Thursday, December 29, 2011

Rediscovering SILENCE

I think I did not purchase my copy of Silence until after I met John Cage (and hunted mushrooms with him) during the summer of 1968.  I probably bought my copy shortly after my return to MIT in the fall.  It was the M. I. T. Press paperback edition (which now seems to be dismissed as a sacrilegious object by Cage purists).  I was not quite sure what I would learn from it.  I suppose one of the first things I discovered was the text version of many of the stories in Merce Cunningham’s “How to Pass, Kick, Fall, and Run;”  but I also used the book as a “score” from which I gave several of my own performances of Cage’s “Lecture on Nothing.”

However, as a result of my “reading from the screen” experience with Leta Miller’s paper about the relationship between Henry Cowell and John Cage between 1933 and 1941, I realize that it may be time for me to revisit some of the essays intended for more theoretical consumption.  In particular there are the texts for the three Composition as Process lectures that Cage gave at Darmstadt in 1958.  Cage’s focus on processes rather than structures may have planted the original seeds of my own interest in distinguishing verb-based and noun-based thinking.  By the time I had purchased Silence I knew that Cage clearly preferred process to structure, but another seed came from one of those mushroom hunts.  Cage mused on what it would be like to treat nouns as if they were verbs, posing as a representative question, “What would ‘to tree’ mean?”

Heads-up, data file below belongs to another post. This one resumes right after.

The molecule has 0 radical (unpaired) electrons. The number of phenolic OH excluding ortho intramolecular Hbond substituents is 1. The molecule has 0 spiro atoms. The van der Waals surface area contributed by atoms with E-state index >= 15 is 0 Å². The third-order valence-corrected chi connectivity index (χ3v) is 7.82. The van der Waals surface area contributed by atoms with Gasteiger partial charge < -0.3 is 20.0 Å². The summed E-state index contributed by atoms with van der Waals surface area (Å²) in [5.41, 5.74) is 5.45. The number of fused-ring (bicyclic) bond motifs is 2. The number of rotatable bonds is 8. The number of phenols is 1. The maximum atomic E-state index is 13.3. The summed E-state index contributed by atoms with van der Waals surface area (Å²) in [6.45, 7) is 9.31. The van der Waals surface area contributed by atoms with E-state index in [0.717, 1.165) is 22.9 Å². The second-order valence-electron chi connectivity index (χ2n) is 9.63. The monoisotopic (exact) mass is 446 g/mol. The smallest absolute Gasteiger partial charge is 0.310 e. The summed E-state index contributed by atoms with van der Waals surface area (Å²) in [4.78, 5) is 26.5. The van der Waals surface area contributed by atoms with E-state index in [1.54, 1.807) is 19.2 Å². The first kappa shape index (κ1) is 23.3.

Cage was never particularly deep in his approach to philosophy.  He tended to glean from the surface of Zen parables and the sermons of Meister Eckhardt.  My guess is that he never appreciated the extent to which time-consciousness was far more sophisticated than our capacity for interpreting visual stimuli as objects.  Indeed, I am not sure that he would have had the patience for Friedrich Hayek’s speculative book about how mind imposes order on the sensory signals it receives.  I might even suggest that Cage’s use of chance processes was intended to undermine existing capacities to impose such order by providing signals that challenged classification by those means “wired into” the cerebral cortex.  Still, the only way I may be able resolve such a hypothesis is to go back to Cage’s writings, this time with a better understanding of his work as a composer and my own mind’s working when trying to listen to what he composed.

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